Dietary Changes to Aid Absorption

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Individuals with compromised absorption in their GI tract face a series of issues concerning their quality of life. As has been discussed before, impaired absorption in the stomach and the intestines results in vitamin and mineral deficiencies, which compromises one’s health and often causes existing medical conditions to worsen. Many individuals suffer with a number of symptoms of mineral/vitamin deficiency, starting from minor aches and pains, leading to affected mood in the form of depression and anxiety, and even to damage of neural and organ tissues. More so, research seems to indicate that individuals with impaired absorption are more likely to be overweight.

A number of causes may lay behind the extra weight carried by individuals with a compromised system of absorption. The most likely explanation is that the body tries to compensate for the lacking nutrients by increasing the feeling of hunger and forcing the individual to self-medicate using food. The absorption is not increased by the extra calorie intake however, and the waste products may begin to compact in the intestines causing further weight gain, bloating, absorption issues and general physical malaise.  

Although supplementation may still be necessary for these individuals, there is hope to dealing with the unruly digestive system. A change of dietary habits and specific intake of certain foods may not only increase your metabolism and general well being, but as well boost the absorption throughout the GI tract. Try adding a number of the following items to your dietary schedule for better mineral/vitamin intake and a health boost for your system.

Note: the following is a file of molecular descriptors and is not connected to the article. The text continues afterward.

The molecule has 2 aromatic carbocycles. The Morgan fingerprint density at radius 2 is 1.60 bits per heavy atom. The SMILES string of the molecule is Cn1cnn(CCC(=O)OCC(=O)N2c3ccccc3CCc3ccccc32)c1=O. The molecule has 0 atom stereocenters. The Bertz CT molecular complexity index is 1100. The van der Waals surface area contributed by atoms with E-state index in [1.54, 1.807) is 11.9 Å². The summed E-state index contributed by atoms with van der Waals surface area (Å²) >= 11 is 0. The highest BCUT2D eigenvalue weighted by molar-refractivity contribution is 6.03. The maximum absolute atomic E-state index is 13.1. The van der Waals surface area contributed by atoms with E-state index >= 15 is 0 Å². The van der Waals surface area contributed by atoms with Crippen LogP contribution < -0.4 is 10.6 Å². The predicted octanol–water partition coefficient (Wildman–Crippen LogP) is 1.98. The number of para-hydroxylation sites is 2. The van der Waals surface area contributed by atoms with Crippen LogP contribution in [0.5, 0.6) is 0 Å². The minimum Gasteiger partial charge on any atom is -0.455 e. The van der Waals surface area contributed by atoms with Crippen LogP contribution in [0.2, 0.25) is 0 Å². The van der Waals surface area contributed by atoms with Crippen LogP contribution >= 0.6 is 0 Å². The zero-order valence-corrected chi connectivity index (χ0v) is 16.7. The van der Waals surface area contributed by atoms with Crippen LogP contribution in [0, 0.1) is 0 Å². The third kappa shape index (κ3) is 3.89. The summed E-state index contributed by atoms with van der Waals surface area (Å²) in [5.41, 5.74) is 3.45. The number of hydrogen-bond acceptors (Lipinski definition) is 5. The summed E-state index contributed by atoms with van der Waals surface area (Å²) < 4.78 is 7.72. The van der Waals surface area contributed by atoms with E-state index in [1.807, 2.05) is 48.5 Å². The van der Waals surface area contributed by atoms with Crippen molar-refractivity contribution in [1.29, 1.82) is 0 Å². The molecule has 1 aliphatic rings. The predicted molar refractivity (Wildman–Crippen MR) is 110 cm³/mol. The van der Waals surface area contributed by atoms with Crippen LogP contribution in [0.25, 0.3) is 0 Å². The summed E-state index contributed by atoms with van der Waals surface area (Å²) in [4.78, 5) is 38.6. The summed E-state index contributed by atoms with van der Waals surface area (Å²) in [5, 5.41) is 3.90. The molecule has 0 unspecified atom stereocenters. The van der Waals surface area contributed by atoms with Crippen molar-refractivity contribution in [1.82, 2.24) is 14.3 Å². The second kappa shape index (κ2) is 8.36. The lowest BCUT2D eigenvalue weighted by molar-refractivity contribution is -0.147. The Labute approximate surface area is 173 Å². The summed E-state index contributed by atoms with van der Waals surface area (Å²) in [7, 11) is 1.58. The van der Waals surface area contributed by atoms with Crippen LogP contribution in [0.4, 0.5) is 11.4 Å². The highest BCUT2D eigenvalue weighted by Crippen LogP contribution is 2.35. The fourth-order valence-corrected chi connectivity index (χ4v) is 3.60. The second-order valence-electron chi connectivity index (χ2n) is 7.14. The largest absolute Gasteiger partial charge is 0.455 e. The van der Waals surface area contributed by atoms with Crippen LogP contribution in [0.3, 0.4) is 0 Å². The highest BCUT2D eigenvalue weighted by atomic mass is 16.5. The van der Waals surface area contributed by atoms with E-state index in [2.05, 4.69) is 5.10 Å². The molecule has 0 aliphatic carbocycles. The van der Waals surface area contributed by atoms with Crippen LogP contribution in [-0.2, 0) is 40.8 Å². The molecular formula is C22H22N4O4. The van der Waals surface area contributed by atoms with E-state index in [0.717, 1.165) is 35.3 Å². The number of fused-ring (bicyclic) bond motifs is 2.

Vitamin C – Add this in fresh form, using citrus fruits and other C rich foods. Vitamin C helps increase the absorption of Chromium, Zinc and Iron. Other foods that contain Vitamin C: Red and Green Peppers, Tomatoes and Broccoli.

Ginger – adding ginger to your diet can help digestive movement through the stomach and the stimulation of digestive enzymes.

Mint –mint aids digestion by stimulating the flow of bile to the stomach as well as calming the muscles of the digestive system.

Avoid drinking tea with your meal – although tea has many health benefits, it shouldn’t be imbibed with meals. Tea contains caffeine and can interfere with iron absorption. This is particularly bad for women who tend to have lower levels of iron. Avoid drinking tea for an hour either side of a meal.

 Some other foods that aid digestion – pineapple (contains Bromelain), papaya (contains Papain), figs, licorice and bean sprouts all aid digestion and help the absorption of needed nutrients.